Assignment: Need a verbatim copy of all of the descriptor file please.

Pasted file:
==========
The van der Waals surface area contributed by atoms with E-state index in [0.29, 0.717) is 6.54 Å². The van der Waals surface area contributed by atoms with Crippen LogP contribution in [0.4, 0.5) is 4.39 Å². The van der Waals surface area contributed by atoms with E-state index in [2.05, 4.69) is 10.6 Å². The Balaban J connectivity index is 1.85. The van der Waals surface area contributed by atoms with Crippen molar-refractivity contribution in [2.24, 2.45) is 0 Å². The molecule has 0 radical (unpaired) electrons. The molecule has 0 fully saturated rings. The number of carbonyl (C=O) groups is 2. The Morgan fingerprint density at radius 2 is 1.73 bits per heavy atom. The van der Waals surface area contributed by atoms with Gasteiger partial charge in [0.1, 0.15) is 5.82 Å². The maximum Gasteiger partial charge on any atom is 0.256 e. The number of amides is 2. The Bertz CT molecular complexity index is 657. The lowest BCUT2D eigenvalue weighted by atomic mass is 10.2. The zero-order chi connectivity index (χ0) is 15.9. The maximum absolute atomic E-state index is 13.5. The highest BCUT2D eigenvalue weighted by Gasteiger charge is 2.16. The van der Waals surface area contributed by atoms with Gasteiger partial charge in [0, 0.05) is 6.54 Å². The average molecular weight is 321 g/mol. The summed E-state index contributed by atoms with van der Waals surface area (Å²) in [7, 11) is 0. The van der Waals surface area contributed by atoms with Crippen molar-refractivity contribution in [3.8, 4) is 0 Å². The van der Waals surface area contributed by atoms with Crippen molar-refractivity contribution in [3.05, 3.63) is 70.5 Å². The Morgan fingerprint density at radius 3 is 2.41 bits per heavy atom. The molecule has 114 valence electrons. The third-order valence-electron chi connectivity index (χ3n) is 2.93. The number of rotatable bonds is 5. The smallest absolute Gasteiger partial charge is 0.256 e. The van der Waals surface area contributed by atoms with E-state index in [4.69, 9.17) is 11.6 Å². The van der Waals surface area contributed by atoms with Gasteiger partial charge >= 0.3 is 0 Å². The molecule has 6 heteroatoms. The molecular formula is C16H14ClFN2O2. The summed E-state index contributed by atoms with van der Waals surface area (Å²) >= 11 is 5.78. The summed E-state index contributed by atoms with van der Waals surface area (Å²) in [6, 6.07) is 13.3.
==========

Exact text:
The van der Waals surface area contributed by atoms with E-state index in [0.29, 0.717) is 6.54 Å². The van der Waals surface area contributed by atoms with Crippen LogP contribution in [0.4, 0.5) is 4.39 Å². The van der Waals surface area contributed by atoms with E-state index in [2.05, 4.69) is 10.6 Å². The Balaban J connectivity index is 1.85. The van der Waals surface area contributed by atoms with Crippen molar-refractivity contribution in [2.24, 2.45) is 0 Å². The molecule has 0 radical (unpaired) electrons. The molecule has 0 fully saturated rings. The number of carbonyl (C=O) groups is 2. The Morgan fingerprint density at radius 2 is 1.73 bits per heavy atom. The van der Waals surface area contributed by atoms with Gasteiger partial charge in [0.1, 0.15) is 5.82 Å². The maximum Gasteiger partial charge on any atom is 0.256 e. The number of amides is 2. The Bertz CT molecular complexity index is 657. The lowest BCUT2D eigenvalue weighted by atomic mass is 10.2. The zero-order chi connectivity index (χ0) is 15.9. The maximum absolute atomic E-state index is 13.5. The highest BCUT2D eigenvalue weighted by Gasteiger charge is 2.16. The van der Waals surface area contributed by atoms with Gasteiger partial charge in [0, 0.05) is 6.54 Å². The average molecular weight is 321 g/mol. The summed E-state index contributed by atoms with van der Waals surface area (Å²) in [7, 11) is 0. The van der Waals surface area contributed by atoms with Crippen molar-refractivity contribution in [3.8, 4) is 0 Å². The van der Waals surface area contributed by atoms with Crippen molar-refractivity contribution in [3.05, 3.63) is 70.5 Å². The Morgan fingerprint density at radius 3 is 2.41 bits per heavy atom. The molecule has 114 valence electrons. The third-order valence-electron chi connectivity index (χ3n) is 2.93. The number of rotatable bonds is 5. The smallest absolute Gasteiger partial charge is 0.256 e. The van der Waals surface area contributed by atoms with E-state index in [4.69, 9.17) is 11.6 Å². The van der Waals surface area contributed by atoms with Gasteiger partial charge >= 0.3 is 0 Å². The molecule has 6 heteroatoms. The molecular formula is C16H14ClFN2O2. The summed E-state index contributed by atoms with van der Waals surface area (Å²) >= 11 is 5.78. The summed E-state index contributed by atoms with van der Waals surface area (Å²) in [6, 6.07) is 13.3.